they look absolutely amazing. love the color of this shells.

  5. Steph says:

    Your cannoli look lovely! I wish I could have gotten mine to blister as much as yours, mine barely did and only when I rolled it super super thin. Awesome effort!

  6. Karen says:

    Wow these look beautiful. And I agree, that dough was tough to work with! I think if I was to try it again, I’m gonna rope in the man to help with the rolling!

  7. sheba says:

    GREAT looking cannolis!!

  8. They look very pretty! I like the pistachios with the chocolate.

  9. Lauren says:

    These look delicious! Such gorgeous photos =D.

  10. Barbara says:

    Great job on those chocolate cannolis. YUM!

  11. Aparna says:

    Think your cannoli look lovely. Yes, ricotta and pistachios are a good combination. I also used cardamom in mine.

  12. Jeanne says:

    I had the same problem with the dough shrinking. Your cannoli are picture perfect!

  13. Lovely chocolate dipped cannoli. My pastry would shrink back a little, but I just kept persisting! 🙂

  14. Nice job, they look beautiful!

  15. they look picture perfect Anita! Are you sure you weren’t a cannoli chef in a past life? 🙂

  16. Rosa says:

    Your cannoli are very pretty! They are so tempting and scrumptious looking!



  17. Y says:

    Your cannoli look great! I noticed a few people used a pasta machine to roll out the dough – with great results. A good tip for future reference, I reckon.

  18. Mimi says:

    Picture perfect, like right out of an Italian bakery.

  19. Lisa says:

    Your cannoli turned out beautiful, and your shells are blistery perfection! Yes, the dough is a pain, and it took me two weeks to finally achieve what I was looking for. I found that, eventually ‘broke’ the dough and it succumbed to my every whim. That’s how you finally break through…you see how far it can push you, and keep pushing back 🙂 Thank you so much for deep frying with me this month!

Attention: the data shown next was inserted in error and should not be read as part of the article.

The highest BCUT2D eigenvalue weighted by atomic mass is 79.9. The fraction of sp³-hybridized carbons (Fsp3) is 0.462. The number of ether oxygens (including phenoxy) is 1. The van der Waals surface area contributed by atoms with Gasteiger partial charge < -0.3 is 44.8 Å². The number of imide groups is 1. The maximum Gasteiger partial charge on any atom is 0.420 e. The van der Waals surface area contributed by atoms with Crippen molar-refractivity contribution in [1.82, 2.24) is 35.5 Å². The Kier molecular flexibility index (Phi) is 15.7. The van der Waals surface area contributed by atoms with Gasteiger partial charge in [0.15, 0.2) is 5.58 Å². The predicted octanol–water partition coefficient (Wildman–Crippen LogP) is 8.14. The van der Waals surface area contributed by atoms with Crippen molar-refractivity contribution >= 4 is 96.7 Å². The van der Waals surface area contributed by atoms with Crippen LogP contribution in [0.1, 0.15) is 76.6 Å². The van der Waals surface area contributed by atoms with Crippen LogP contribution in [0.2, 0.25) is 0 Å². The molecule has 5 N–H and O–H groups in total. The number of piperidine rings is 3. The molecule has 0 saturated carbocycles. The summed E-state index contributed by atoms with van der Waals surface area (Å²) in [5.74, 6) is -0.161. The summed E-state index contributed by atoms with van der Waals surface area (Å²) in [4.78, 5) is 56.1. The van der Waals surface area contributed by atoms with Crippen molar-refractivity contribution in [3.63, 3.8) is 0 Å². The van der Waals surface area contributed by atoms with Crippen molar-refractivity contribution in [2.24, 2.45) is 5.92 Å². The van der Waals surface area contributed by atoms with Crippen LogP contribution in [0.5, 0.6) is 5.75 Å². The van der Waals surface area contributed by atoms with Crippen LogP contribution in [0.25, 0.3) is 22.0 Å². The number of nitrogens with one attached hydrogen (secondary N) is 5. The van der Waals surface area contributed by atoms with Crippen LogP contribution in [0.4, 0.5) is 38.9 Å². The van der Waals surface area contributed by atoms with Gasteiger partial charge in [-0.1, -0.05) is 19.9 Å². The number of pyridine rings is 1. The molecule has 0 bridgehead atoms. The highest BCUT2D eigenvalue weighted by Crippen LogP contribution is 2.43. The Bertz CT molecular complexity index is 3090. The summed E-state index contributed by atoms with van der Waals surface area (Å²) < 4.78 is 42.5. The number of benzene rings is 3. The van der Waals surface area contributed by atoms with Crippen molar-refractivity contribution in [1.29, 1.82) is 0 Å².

20. Allison says:

    I love the chocolate and pistachios on the shells. I wish I had done that. Even though they were rushed, they still look delicious!

  21. sophia says:

    Was this even a CHALLENGE to you?! you make it seem SO darn easy! They look terrific! Absolutely perfect!

  22. Malar Gandhi says:

    Oh my god, truly great presentation..looks like lot of work, good entry for the challenge. Quite interesting and new recipe…thans for sharing it with us.

  23. grace says:

    these look lovely, anita! they’re perfect, all the way down to the splattering of pistachios. bravo. 🙂

  24. wow, your so brave to attempt this recipe even before you’ve tried a cannolo. I’ve made cannoli shells before and thought….bugger that to much effort for result. So I just buy the shells pre-made now and fill them with whatever tickles my fancy. I must admit thought, ricotta is one of the best fillings of all time!!

  25. Simon says:

    Nice work with the cannoli and the post.

    I’ve noticed a number of people have stated that they’d never tried store bought cannoli before this challenge, which I found rather interesting.

  26. Natalie says:

    You did a fabulous job on your cannoli! Great picture too.

    Natalie @ Gluten A Go Go